Solar farms and the British landscape

Solar panels with chickens underneath

Solar farms are back in the news again, as falling costs have led to a new round of unsubsidised developments. Love ’em (great rental income, free grazing) or hate ’em (don’t belong in the countryside)? Dr Jonathan Scurlock NFU chief adviser on renewable energy, blogs from his bank holiday staycation.

We have been lucky with the weather!

Those of us with rooftop solar PV modules at home or on the farm buildings will have noticed that chilly April and soggy May 2021 almost matched the record spring sunshine we enjoyed last year in the early days of COVID-19 lockdown.

And we’ve been fortunate, too, with the spring bank holiday – the sun shone on the Scurlock family trip to the West Country (a lovely solar-powered B&B close to the Iron Age hill fort of Brent Knoll, about five miles south of Weston-super-Mare).

However, the NFU is aware of growing concern about the large scale of some recent ground-mounted solar installations, which are now being constructed without government incentives as the cost of the technology has fallen.

Developing best practice

Over the past 10 years, the NFU has worked with the Solar Trade Association (now Solar Energy UK) on developing best practice in British solar farms, enabling multi-functional land use (temporary and reversible), which includes space for wildlife as well as sheep grazing, together with energy production.

We know that farmers already own or host about 70% of Britain’s solar power capacity on agricultural rooftops or in fields, making a significant contribution to the national goal of ‘net zero’ climate emissions. But solar energy, like wind power, is expected to double in size over the next decade as more of the UK economy switches to low-carbon electricity.

Many of these newer solar farms are 5–10 times larger than the government-supported solar farms that were constructed some six to eight years ago, and a few are bigger still.

Enabling multi-purpose land use

The NFU is working with the solar industry, ecological consultants and other stakeholders to ensure that good practice guidance is applied to this next wave of solar farm construction, enabling truly multi-purpose land use as a source of diversification income for farmers at a time of significant uncertainty for our industry.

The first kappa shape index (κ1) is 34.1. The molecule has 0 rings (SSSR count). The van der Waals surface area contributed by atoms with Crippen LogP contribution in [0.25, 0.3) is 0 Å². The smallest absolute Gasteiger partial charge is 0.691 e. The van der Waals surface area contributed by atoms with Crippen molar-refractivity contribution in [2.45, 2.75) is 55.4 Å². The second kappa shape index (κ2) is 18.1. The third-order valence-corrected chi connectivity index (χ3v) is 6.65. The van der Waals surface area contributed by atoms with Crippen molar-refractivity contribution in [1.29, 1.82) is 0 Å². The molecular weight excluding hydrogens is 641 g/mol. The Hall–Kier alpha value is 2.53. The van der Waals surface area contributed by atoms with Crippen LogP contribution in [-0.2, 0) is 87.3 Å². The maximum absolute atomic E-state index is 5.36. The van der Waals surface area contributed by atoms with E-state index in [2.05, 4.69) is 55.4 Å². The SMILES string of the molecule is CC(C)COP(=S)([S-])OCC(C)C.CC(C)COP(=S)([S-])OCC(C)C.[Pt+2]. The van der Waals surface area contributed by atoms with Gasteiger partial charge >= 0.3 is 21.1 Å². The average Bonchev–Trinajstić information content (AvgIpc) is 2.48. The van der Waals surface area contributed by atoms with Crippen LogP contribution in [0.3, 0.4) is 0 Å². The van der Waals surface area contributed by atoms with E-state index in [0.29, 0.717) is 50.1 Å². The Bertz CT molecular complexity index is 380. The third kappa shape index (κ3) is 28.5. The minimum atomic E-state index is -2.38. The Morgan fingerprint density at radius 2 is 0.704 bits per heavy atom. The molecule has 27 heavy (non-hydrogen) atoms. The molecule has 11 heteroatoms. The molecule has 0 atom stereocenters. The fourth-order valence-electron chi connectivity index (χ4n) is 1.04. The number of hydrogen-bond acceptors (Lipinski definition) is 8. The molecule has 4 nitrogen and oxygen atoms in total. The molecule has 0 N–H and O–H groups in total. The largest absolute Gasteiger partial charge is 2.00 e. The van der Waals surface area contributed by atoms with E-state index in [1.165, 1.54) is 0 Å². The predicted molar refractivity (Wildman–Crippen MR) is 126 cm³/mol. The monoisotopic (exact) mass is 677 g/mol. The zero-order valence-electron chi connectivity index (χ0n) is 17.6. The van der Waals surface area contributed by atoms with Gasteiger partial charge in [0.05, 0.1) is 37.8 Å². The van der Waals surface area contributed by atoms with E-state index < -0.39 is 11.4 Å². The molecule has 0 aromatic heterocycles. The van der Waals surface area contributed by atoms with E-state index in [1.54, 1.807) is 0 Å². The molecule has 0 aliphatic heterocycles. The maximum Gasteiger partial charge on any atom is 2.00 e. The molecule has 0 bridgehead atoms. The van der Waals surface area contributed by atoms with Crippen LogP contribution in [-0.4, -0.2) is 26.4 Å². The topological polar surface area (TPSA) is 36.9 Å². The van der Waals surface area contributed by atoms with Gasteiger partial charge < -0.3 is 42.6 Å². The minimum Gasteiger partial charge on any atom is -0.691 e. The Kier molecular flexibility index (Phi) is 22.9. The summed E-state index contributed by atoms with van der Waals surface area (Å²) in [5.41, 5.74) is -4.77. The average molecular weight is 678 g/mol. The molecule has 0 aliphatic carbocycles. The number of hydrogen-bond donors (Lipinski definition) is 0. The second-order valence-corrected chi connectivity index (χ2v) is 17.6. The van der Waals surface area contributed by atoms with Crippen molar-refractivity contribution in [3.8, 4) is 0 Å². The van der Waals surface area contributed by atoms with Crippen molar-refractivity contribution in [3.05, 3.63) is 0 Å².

In our previous policy work, we looked into the issue of non-food land use for low-carbon energy production and concluded that solar farms actually have a relatively modest ‘land take’ and environmental impact compared with wind power, bioenergy or even other non-food land use such as golf courses, horse paddocks or pharmaceutical crops.

Back at Brent Knoll, a National Trust property with a couple of jubilee beacons at the top, there is a panoramic view offering a grand perspective on human-induced land use change (yes, my sightseeing gets all muddled up with applied geography).

Hiking up there the other morning, I spotted three solar farms, two of which looked more like blue lakes in the distance. Elsewhere, the hulk of the giant Hinkley Point nuclear power station site was visible on the coast, as well as many other human impacts on the Somerset landscape (towns, villages, leisure parks, sprawling commercial buildings and the M5 motorway).

The fields to the east were probably already cleared of forest and woodland by around 1000-500 BC when Brent Knoll was established as an Iron Age fort, but the draining of the wetlands towards the coast for agricultural use did not start until around 1000 AD. The application of land to energy production is surely just the latest trend in a process that has been going on for millennia.

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